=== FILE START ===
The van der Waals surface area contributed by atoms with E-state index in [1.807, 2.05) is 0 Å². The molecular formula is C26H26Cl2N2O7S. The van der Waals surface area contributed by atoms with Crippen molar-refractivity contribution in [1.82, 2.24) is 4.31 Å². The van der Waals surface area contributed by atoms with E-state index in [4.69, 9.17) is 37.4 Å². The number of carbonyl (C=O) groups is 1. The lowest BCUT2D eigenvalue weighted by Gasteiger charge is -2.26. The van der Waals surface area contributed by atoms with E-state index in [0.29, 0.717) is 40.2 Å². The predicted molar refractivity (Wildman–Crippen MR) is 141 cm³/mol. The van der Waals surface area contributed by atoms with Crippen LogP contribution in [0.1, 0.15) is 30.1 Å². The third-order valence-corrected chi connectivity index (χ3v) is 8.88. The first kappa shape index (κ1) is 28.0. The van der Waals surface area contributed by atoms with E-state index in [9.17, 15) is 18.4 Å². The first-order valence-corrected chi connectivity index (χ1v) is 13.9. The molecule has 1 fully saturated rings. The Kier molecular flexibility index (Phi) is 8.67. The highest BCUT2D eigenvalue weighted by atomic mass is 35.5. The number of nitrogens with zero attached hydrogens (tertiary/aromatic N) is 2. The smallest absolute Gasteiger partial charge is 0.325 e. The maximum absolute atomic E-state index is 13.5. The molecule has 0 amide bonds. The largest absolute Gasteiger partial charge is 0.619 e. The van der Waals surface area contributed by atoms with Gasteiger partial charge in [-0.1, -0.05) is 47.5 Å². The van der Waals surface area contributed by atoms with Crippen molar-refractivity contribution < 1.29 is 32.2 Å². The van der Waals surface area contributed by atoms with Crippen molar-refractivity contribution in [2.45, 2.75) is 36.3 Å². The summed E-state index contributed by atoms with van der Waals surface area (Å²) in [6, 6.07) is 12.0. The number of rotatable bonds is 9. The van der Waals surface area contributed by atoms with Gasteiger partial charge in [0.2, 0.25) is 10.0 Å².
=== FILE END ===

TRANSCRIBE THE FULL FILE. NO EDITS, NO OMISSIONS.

The van der Waals surface area contributed by atoms with E-state index in [1.807, 2.05) is 0 Å². The molecular formula is C26H26Cl2N2O7S. The van der Waals surface area contributed by atoms with Crippen molar-refractivity contribution in [1.82, 2.24) is 4.31 Å². The van der Waals surface area contributed by atoms with E-state index in [4.69, 9.17) is 37.4 Å². The number of carbonyl (C=O) groups is 1. The lowest BCUT2D eigenvalue weighted by Gasteiger charge is -2.26. The van der Waals surface area contributed by atoms with E-state index in [0.29, 0.717) is 40.2 Å². The predicted molar refractivity (Wildman–Crippen MR) is 141 cm³/mol. The van der Waals surface area contributed by atoms with Crippen LogP contribution in [0.1, 0.15) is 30.1 Å². The third-order valence-corrected chi connectivity index (χ3v) is 8.88. The first kappa shape index (κ1) is 28.0. The van der Waals surface area contributed by atoms with E-state index in [9.17, 15) is 18.4 Å². The first-order valence-corrected chi connectivity index (χ1v) is 13.9. The molecule has 1 fully saturated rings. The Kier molecular flexibility index (Phi) is 8.67. The highest BCUT2D eigenvalue weighted by atomic mass is 35.5. The number of nitrogens with zero attached hydrogens (tertiary/aromatic N) is 2. The smallest absolute Gasteiger partial charge is 0.325 e. The maximum absolute atomic E-state index is 13.5. The molecule has 0 amide bonds. The largest absolute Gasteiger partial charge is 0.619 e. The van der Waals surface area contributed by atoms with Gasteiger partial charge in [-0.1, -0.05) is 47.5 Å². The van der Waals surface area contributed by atoms with Crippen molar-refractivity contribution < 1.29 is 32.2 Å². The van der Waals surface area contributed by atoms with Crippen molar-refractivity contribution in [2.45, 2.75) is 36.3 Å². The summed E-state index contributed by atoms with van der Waals surface area (Å²) in [6, 6.07) is 12.0. The number of rotatable bonds is 9. The van der Waals surface area contributed by atoms with Gasteiger partial charge in [0.2, 0.25) is 10.0 Å².